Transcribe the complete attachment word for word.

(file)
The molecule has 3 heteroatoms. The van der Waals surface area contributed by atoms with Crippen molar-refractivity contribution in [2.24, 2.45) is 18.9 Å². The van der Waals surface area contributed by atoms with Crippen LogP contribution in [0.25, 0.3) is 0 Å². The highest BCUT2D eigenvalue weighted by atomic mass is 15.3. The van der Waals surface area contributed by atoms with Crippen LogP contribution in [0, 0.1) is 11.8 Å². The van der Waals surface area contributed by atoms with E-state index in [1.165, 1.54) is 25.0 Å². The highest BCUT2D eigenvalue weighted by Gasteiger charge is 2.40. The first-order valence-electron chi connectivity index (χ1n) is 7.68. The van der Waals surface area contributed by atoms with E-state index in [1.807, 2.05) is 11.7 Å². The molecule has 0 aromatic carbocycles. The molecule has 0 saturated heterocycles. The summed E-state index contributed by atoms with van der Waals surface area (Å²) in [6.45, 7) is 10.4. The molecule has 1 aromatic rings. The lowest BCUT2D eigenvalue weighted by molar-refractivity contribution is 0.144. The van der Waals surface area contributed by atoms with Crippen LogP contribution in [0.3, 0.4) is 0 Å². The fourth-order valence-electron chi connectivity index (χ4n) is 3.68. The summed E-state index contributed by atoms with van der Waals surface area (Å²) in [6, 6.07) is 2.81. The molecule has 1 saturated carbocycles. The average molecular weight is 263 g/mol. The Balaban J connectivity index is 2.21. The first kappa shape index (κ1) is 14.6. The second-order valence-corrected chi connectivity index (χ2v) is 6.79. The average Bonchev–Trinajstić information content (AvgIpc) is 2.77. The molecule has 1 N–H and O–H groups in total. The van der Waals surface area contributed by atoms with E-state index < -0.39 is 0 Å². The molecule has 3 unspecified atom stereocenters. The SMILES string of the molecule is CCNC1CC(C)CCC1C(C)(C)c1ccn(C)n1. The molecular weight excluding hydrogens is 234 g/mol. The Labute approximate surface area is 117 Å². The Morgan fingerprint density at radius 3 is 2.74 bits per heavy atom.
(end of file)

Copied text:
The molecule has 3 heteroatoms. The van der Waals surface area contributed by atoms with Crippen molar-refractivity contribution in [2.24, 2.45) is 18.9 Å². The van der Waals surface area contributed by atoms with Crippen LogP contribution in [0.25, 0.3) is 0 Å². The highest BCUT2D eigenvalue weighted by atomic mass is 15.3. The van der Waals surface area contributed by atoms with Crippen LogP contribution in [0, 0.1) is 11.8 Å². The van der Waals surface area contributed by atoms with E-state index in [1.165, 1.54) is 25.0 Å². The highest BCUT2D eigenvalue weighted by Gasteiger charge is 2.40. The first-order valence-electron chi connectivity index (χ1n) is 7.68. The van der Waals surface area contributed by atoms with E-state index in [1.807, 2.05) is 11.7 Å². The molecule has 0 aromatic carbocycles. The molecule has 0 saturated heterocycles. The summed E-state index contributed by atoms with van der Waals surface area (Å²) in [6.45, 7) is 10.4. The molecule has 1 aromatic rings. The lowest BCUT2D eigenvalue weighted by molar-refractivity contribution is 0.144. The van der Waals surface area contributed by atoms with Crippen LogP contribution in [0.3, 0.4) is 0 Å². The fourth-order valence-electron chi connectivity index (χ4n) is 3.68. The summed E-state index contributed by atoms with van der Waals surface area (Å²) in [6, 6.07) is 2.81. The molecule has 1 saturated carbocycles. The average molecular weight is 263 g/mol. The Balaban J connectivity index is 2.21. The first kappa shape index (κ1) is 14.6. The second-order valence-corrected chi connectivity index (χ2v) is 6.79. The average Bonchev–Trinajstić information content (AvgIpc) is 2.77. The molecule has 1 N–H and O–H groups in total. The van der Waals surface area contributed by atoms with E-state index < -0.39 is 0 Å². The molecule has 3 unspecified atom stereocenters. The SMILES string of the molecule is CCNC1CC(C)CCC1C(C)(C)c1ccn(C)n1. The molecular weight excluding hydrogens is 234 g/mol. The Labute approximate surface area is 117 Å². The Morgan fingerprint density at radius 3 is 2.74 bits per heavy atom.